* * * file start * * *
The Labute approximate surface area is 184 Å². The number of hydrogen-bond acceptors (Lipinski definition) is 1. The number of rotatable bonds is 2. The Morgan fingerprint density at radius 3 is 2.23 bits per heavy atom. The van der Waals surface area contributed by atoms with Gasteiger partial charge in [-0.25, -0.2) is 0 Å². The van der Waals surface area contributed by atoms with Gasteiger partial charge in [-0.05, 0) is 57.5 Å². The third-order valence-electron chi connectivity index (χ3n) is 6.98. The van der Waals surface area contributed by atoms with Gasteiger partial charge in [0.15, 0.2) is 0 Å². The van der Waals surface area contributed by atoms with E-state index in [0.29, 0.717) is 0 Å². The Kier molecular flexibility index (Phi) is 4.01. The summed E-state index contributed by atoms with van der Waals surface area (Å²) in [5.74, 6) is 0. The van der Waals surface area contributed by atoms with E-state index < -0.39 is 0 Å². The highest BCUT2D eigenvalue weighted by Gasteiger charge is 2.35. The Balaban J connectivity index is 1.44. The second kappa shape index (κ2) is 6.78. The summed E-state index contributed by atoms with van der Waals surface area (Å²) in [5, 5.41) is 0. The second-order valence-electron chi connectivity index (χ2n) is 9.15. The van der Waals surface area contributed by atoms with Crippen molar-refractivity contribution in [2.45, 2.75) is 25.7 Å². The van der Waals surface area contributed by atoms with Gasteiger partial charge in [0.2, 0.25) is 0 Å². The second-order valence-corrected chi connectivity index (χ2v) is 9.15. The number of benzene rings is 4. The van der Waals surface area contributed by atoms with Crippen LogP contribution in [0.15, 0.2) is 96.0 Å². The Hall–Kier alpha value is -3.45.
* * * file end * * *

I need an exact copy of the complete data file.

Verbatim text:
The Labute approximate surface area is 184 Å². The number of hydrogen-bond acceptors (Lipinski definition) is 1. The number of rotatable bonds is 2. The Morgan fingerprint density at radius 3 is 2.23 bits per heavy atom. The van der Waals surface area contributed by atoms with Gasteiger partial charge in [-0.25, -0.2) is 0 Å². The van der Waals surface area contributed by atoms with Gasteiger partial charge in [-0.05, 0) is 57.5 Å². The third-order valence-electron chi connectivity index (χ3n) is 6.98. The van der Waals surface area contributed by atoms with Gasteiger partial charge in [0.15, 0.2) is 0 Å². The van der Waals surface area contributed by atoms with E-state index in [0.29, 0.717) is 0 Å². The Kier molecular flexibility index (Phi) is 4.01. The summed E-state index contributed by atoms with van der Waals surface area (Å²) in [5.74, 6) is 0. The van der Waals surface area contributed by atoms with E-state index < -0.39 is 0 Å². The highest BCUT2D eigenvalue weighted by Gasteiger charge is 2.35. The Balaban J connectivity index is 1.44. The second kappa shape index (κ2) is 6.78. The summed E-state index contributed by atoms with van der Waals surface area (Å²) in [5, 5.41) is 0. The second-order valence-electron chi connectivity index (χ2n) is 9.15. The van der Waals surface area contributed by atoms with Crippen molar-refractivity contribution in [2.45, 2.75) is 25.7 Å². The van der Waals surface area contributed by atoms with Gasteiger partial charge in [0.2, 0.25) is 0 Å². The second-order valence-corrected chi connectivity index (χ2v) is 9.15. The number of benzene rings is 4. The van der Waals surface area contributed by atoms with Crippen LogP contribution in [0.15, 0.2) is 96.0 Å². The Hall–Kier alpha value is -3.45.